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scottrick49

So I got through a phone interview...

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Hi, I just graduated from college with a degree in CS and of course I want to get into game development. Yesturday I had a phone interview for a position as a game programmer, and now they want me to take a programming test. He said it would cover mostly C, but probably have one C++ question. Since I have done most of my projects thus far in C++, I am kind of wary about what kind of C questions they may ask. Any suggestions?

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my suggestion is don't worry. If you know C++ then you can pretty much do things in C, just drop the OOP paradigm (i.e. lose classes and everything involved with them, inheritence, etc.). Didn't they tell you that in school?

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If they know your experience is C++, it shouldn't be an issue. Just make sure and know malloc / free like the back of your hand. Short list of other things to keep in mind. printf / scanf line, no method overloading (use different function names), function pointers are extremely usefull in game programming.

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Guest Anonymous Poster
C has no classes, use structs instead

a struct is just like a class, except everything is public by default(you can switch it if you want, but why?)
and has no methods - you need to code separate functions that take the struct or ptr to the struct as an argument instead

C has no references, use pointers instead

all vars need to be declared at the beggining of a block before doing anything else

//slash slash style comments do not work, use /*asterisk style*/

by adding: extern "C" in front of a function declaration, you can make a C++ function that is callable from C code in a C compiler (the C++ function will need to be compiled to object file via the normal C++ compiler, and a C-safe header file is needed)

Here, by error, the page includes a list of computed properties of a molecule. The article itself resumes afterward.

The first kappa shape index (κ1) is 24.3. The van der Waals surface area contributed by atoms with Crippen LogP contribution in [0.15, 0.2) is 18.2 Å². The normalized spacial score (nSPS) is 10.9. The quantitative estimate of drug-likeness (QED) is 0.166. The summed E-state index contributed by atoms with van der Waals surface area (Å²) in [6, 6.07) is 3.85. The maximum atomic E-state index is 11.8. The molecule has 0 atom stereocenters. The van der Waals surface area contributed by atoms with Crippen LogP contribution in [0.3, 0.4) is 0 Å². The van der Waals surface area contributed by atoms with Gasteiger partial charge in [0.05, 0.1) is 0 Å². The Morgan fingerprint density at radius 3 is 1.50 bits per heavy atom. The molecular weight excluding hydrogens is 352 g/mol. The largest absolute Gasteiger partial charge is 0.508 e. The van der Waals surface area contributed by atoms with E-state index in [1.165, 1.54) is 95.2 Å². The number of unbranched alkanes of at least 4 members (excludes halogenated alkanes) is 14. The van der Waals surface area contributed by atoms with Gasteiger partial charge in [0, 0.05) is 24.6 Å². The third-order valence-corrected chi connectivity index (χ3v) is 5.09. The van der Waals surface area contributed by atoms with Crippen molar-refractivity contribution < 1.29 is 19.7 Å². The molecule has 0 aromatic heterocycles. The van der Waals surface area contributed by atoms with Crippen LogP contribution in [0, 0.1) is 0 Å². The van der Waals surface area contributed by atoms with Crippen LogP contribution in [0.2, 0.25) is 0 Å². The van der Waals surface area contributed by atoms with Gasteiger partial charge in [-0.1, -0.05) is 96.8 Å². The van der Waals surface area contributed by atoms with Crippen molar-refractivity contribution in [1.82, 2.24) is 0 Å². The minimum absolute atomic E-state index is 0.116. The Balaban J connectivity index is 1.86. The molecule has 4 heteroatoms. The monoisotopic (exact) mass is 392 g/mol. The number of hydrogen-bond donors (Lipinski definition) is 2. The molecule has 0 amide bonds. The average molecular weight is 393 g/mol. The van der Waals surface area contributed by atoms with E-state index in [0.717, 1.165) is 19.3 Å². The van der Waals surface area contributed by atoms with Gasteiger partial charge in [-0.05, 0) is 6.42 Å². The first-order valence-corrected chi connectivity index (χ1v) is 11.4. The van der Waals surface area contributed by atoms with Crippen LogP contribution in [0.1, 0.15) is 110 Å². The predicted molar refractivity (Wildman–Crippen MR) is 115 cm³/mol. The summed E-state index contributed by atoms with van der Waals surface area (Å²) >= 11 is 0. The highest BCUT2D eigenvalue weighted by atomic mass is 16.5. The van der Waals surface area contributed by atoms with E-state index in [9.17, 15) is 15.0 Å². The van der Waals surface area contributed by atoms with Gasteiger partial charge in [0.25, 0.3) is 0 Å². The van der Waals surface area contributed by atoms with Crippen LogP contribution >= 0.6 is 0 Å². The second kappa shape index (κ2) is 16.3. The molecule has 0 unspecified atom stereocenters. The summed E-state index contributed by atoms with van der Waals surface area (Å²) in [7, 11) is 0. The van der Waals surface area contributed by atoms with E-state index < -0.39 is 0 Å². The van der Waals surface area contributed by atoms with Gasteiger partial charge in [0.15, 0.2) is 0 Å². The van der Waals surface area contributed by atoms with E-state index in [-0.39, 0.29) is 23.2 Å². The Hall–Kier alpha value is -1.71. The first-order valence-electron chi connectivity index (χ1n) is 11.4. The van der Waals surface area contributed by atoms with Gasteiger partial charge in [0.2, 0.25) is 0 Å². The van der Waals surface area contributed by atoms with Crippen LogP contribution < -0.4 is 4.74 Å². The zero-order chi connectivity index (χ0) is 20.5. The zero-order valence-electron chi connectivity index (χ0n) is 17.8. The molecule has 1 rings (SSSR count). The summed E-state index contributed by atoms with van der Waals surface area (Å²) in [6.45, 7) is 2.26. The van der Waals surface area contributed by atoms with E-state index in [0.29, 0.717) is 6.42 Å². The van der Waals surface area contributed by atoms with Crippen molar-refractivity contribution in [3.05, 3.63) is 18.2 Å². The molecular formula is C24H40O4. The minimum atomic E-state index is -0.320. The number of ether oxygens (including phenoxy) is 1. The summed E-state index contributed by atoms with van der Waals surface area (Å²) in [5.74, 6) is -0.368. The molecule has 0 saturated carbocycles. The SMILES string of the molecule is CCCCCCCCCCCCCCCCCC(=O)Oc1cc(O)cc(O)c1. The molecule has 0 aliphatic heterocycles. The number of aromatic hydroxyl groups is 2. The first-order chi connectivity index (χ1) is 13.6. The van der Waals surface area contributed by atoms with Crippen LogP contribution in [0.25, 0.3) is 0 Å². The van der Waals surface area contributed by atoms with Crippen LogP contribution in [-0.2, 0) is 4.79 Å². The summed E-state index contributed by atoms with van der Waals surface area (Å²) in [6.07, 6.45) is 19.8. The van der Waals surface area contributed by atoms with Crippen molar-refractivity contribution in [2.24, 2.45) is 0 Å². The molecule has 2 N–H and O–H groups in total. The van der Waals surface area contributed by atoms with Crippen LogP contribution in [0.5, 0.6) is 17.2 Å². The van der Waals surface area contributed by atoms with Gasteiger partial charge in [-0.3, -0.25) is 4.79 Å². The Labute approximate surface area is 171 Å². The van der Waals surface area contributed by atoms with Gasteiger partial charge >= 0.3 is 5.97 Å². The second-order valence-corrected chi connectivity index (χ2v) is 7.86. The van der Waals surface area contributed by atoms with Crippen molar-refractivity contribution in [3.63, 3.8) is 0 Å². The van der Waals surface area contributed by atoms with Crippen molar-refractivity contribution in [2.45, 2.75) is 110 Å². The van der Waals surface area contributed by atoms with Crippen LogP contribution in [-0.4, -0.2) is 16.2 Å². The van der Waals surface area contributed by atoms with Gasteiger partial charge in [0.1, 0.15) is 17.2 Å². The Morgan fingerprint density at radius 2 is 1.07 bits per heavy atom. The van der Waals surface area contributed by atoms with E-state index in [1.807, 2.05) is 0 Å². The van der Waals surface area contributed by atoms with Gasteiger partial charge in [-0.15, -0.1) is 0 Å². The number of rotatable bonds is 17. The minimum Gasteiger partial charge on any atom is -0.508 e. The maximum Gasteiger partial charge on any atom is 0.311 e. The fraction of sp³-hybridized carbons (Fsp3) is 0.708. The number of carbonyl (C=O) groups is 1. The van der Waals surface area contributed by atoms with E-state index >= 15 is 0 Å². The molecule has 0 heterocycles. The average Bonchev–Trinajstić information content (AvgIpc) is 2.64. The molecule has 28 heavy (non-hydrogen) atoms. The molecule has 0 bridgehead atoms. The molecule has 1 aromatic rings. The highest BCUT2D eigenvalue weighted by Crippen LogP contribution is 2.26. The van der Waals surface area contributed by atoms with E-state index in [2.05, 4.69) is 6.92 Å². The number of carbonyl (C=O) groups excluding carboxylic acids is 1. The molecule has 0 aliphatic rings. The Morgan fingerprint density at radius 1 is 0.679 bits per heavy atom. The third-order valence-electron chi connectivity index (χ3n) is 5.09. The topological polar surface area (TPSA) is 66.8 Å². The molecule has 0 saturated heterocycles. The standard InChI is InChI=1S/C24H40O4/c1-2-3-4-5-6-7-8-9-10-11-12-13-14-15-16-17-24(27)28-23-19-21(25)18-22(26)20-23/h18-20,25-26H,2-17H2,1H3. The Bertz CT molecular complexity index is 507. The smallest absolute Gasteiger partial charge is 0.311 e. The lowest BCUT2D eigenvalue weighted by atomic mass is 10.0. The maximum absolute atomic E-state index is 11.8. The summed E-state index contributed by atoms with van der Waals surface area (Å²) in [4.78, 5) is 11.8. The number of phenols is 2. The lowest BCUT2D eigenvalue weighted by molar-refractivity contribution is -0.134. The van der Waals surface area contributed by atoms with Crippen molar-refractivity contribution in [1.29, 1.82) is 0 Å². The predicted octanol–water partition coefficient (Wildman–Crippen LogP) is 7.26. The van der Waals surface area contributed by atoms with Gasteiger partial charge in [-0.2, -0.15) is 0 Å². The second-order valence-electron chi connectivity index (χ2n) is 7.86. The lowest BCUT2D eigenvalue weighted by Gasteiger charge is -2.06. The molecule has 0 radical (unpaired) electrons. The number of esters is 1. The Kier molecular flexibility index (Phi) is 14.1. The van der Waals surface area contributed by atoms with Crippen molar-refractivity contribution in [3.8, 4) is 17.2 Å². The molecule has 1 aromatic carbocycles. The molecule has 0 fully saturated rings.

C is kinda a subset of C++, it is entirely possible to take C code and compile it with a C++ compiler just fine
the only thing to worry about is accidentally using C++ code in C compiler and having problems... but I don't think they are specifically trying to catch you on that kind of thing...

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Guest Anonymous Poster
Quote:

//slash slash style comments do not work, use /*asterisk style*/


Aren't double slash comments part of ANSI C, just not previous versions?

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Quote:
Original post by Anonymous Poster
Quote:

//slash slash style comments do not work, use /*asterisk style*/


Aren't double slash comments part of ANSI C, just not previous versions?


If you mean C99, then you realize of course that Visual C++ is not C99 compliant. (It does of course support // for C files, but lacks nearly every C99 addition that is not part of C++).

Anyone using C for games is using C89 or a C/C++ hybrid. (Such as C89 with // comment support).

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I am terrified of coding tests as my mind has a tendancy to go blank at times like that.

I would rather they looked at the source code to my demo and examine how it is all structured and the design patterns used and the way I used the language in production code than test arbitary knowledge of various aspects of a programming language which can be looked up in a reference book in minutes.